Silent summer: No wolf pup yips heard on Isle Royale On the largest island in Lake Superior, scientists gather year after year to study the dynamics between wolves and moose. For forty years, the scientists have come to take part in this iconic predator-prey study, and for forty years the sound of high-pitched yips have greeted their ears, heralding a new generation of wolf pups. That is, until last summer. It was a summer without yips. Aerial surveys supported the implications of that silent summer—the wolves of Isle Royale did not produce pups. Physical abnormalities had already been witnessed in the wolves. The situation has left conservation biologists to ponder whether or not they should intervene. A genetic rescue would not only be for the sake of the study of these wolves but for the island as well. The study has become the world’s longest running on predator-prey dynamics and is one of science’s most famous data sets.

New Van Gogh Painting Discovered hide captionAlex Ruger, director of the Van Gogh Museum in Amsterdam, at the unveiling Monday of Vincent Van Gogh's Sunset at Montmajour. Olaf Kraak /AFP/Getty Images Alex Ruger, director of the Van Gogh Museum in Amsterdam, at the unveiling Monday of Vincent Van Gogh's Sunset at Montmajour. A painting that had earlier been thought to be a fake and had been stored for decades in the attic of a Norwegian home has now been identified as a long-lost work by Vincent Van Gogh. Sunset at Montmajour has been authenticated thanks to "extensive research into [its] style, technique, paint, canvas, the depiction, Van Gogh's letters and the provenance," Van Gogh Museum Director Axel Ruger says in a statement posted Monday by the Amsterdam museum. The painting, writes The Associated Press, "depicts a dry landscape of oak trees, bushes and sky, painted with Van Gogh's familiar thick brush strokes. ... What's more, says The New York Times: The Times adds that:

siiissteer (jacelin)!!!:) Roman Painting | Thematic Essay The history of Roman painting is essentially a history of wall paintings on plaster. Although ancient literary references inform us of Roman paintings on wood, ivory, and other materials, works that have survived are in the durable medium of fresco that was used to adorn the interiors of private homes in Roman cities and in the countryside. According to Pliny, it was Studius "who first instituted that most delightful technique of painting walls with representations of villas, porticos and landscape gardens, woods, groves, hills, pools, channels, rivers, and coastlines." The majority of Roman frescoes were found in Campania, in the region around the Bay of Naples. Art historians and archaeologists describe the development of Roman painting in four styles. The Second Style (03.14.13a-g) in Roman wall painting emerged in the early first century B.C., during which time fresco artists imitated architectural forms purely by pictorial means.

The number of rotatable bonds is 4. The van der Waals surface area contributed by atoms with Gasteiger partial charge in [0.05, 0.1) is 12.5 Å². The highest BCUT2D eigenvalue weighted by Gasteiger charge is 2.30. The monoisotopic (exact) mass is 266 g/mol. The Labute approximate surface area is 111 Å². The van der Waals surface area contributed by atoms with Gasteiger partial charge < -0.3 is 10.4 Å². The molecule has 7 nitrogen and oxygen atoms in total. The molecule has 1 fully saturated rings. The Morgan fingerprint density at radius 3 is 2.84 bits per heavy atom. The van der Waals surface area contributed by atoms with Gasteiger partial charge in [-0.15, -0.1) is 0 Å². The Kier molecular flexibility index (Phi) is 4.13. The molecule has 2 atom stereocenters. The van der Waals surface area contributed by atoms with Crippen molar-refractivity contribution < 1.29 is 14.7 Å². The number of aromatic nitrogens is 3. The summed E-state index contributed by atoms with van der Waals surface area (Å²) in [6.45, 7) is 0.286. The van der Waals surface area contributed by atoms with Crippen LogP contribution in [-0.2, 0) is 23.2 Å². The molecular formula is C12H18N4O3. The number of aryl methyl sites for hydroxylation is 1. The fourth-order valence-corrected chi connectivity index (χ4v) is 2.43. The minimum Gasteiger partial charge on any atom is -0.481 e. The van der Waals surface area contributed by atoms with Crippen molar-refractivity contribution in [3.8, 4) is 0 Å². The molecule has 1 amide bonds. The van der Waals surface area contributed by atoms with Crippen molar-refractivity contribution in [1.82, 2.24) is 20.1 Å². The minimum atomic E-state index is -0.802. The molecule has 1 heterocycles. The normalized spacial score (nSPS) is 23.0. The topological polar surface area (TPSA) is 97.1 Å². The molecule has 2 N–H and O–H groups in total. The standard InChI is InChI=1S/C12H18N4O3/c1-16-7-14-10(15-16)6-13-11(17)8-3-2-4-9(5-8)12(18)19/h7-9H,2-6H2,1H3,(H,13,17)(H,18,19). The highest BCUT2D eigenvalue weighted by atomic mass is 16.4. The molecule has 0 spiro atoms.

11 Colorful Phrases From Ancient Roman Graffiti When the cities of Pompeii and Herculaneum were suddenly consumed by the eruption of Mount Vesuvius in 79 C.E., many of their buildings were so intimately preserved that modern archaeologists can even read the graffiti scribbled onto their ancient walls. See if any of these remind you of a twenty-first century bathroom. 1. “Philiros spado.” "Phileros is a eunuch." 2. “ Lucius Pinxit .” " Lucius wrote this." 3. “Apollinaris, doctor to the emperor Titus, had a good crap here.” 4. “Oppius, you’re a clown, a thief, and a cheap crook.” 5. “We have wet the bed. 6. “Virgula to Teritus: You are a nasty boy.” 7. "Epaphra, you are bald." 8. “If only similar swindling would dupe you, innkeeper: you sell water, and drink the undiluted wine yourself.” 9. “The petty thieves request the election of Vatia as adele.” 10. “Celadus makes the girls moan.” 11. “I wonder, O wall, that you have not yet collapsed, so many writers’ clichés do you bear.”